5. Mr Kennedy also expresses his apprehension that "Improvement Certificates" have been loosely issued and upon wholly insufficient grounds, and he has no doubt that a large portion of the 118,506 acres which have been preempted has become forfeited without any steps being taken that he is aware of to enforce the forfeiture.
6. Other minor evils, he adds, are caused by the present system—but as the Local Legislature has declined to accept the management of the Crown Lands or to make any provision for "Land Recorders" or for an adequate surveying Staff, noassistanceManuscript image assistance in devising suitable remedies can be looked for in that quarter. In order however to prevent further speculation and monopoly in Crown Lands, Governor Kennedy issued, in July of last year, two proclamations to withdraw from the operation of the Proclamation of 1862 certain districts of the Island. But other measures he evidently considers [are] necessary for placing the Land question on a more satisfactory footing.
7. Under these circumstances it seems clear that the Governor should be authorized to prepare a fresh Land proclamation embodying what he may consider to be theappropriateManuscript image appropriate remedies for the evils he has pointed out, in order that Mr Cardwell, before coming to a decision, may have before him the advantage to be derived from Local experience.
8. In the meantime, & as it is advisable to preserve so far as practicable uniformity in the Land systems of Vancouver Island and British Columbia,
This should not be put too strongly.
I would suggest that a copy of the Land Ordinance of the latter Colony No 27 of 1865 (should Mr Cardwell have sanctioned it)
Mr Cardwell has sanctioned it.
be furnished to Governor Kennedy to assist him in framing his new measure. The British ColumbiaOrdinanceManuscript image Ordinance embodies the principle of preemption but modifies its action, by requiring the previous Licence of the Stipendiary Magistrate of the District before an applicant can take possession and record his claim to any land, and by providing that the preemptor's right to acquire, by an immediate payment of half the purchase money, additional contiguous land shall be limited to 480 acres, except with the express sanction in writing of the Governor; so that no one can obtain on credit more than one square mileofManuscript image of land, and for three fourths of this he must pay down half the purchase money.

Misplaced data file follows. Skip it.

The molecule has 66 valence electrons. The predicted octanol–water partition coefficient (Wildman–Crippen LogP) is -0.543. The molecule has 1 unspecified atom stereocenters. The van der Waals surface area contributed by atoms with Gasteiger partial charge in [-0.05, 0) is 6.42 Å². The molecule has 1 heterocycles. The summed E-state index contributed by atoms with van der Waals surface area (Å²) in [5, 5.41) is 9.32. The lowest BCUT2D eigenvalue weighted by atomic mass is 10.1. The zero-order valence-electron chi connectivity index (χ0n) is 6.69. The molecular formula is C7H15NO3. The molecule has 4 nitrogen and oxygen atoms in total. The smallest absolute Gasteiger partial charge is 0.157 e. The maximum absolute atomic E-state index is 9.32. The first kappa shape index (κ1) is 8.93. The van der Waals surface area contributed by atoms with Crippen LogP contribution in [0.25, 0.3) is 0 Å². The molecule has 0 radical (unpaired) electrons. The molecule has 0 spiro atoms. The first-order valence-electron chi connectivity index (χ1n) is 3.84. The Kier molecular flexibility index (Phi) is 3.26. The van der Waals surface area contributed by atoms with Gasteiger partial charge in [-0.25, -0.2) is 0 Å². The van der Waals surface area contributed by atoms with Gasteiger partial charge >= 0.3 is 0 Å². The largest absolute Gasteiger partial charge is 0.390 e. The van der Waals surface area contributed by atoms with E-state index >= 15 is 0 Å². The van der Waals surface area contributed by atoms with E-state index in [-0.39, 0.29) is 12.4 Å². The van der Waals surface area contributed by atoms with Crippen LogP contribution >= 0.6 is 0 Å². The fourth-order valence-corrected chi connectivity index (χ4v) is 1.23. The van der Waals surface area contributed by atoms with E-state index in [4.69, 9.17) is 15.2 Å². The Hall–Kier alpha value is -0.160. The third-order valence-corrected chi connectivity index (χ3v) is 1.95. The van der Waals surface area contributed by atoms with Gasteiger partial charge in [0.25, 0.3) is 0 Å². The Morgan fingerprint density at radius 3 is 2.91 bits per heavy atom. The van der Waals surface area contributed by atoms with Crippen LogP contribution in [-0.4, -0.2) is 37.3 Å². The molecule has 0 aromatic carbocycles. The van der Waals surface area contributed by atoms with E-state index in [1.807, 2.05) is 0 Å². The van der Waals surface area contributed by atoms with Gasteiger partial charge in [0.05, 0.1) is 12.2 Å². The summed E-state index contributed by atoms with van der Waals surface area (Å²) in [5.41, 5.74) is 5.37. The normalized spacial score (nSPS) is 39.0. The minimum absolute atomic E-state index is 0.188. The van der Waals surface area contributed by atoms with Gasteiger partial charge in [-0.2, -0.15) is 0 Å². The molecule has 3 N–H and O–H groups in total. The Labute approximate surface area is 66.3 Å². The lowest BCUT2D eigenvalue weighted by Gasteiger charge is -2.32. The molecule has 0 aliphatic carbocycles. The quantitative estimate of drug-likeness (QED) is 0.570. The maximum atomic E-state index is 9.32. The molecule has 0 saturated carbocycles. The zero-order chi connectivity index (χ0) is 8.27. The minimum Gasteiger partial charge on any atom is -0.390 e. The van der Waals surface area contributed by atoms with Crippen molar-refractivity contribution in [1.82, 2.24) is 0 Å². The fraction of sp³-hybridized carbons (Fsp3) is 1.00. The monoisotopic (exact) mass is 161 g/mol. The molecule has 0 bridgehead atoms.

9. I would also suggest that the Governor be instructed to enforce the resumption of all land forfeited by the non performance of conditions of the proclamation of 1862—and to enjoin on the Surveying Department the necessity of requiring satisfactory evidence of permanent improvements to the full value required by the 19th section of the Proclamation, before granting the prescribed "Certificate of Improvement."
I have the honor to be
Your obedient
Humble Servant
S. Walcott
Minutes by CO staff
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ABd 11 Oct
Write as proposed by Mr Walcott, adding that Mr Kennedy will have already seen by Mr C's dph of [blank] that the expences of managing the Crown Lands form a legitimate charge on the Crown Revenue.
FR 11/10
Other documents included in the file
Manuscript image
Draft reply, Cardwell to Kennedy, No. 60, 17 October 1865.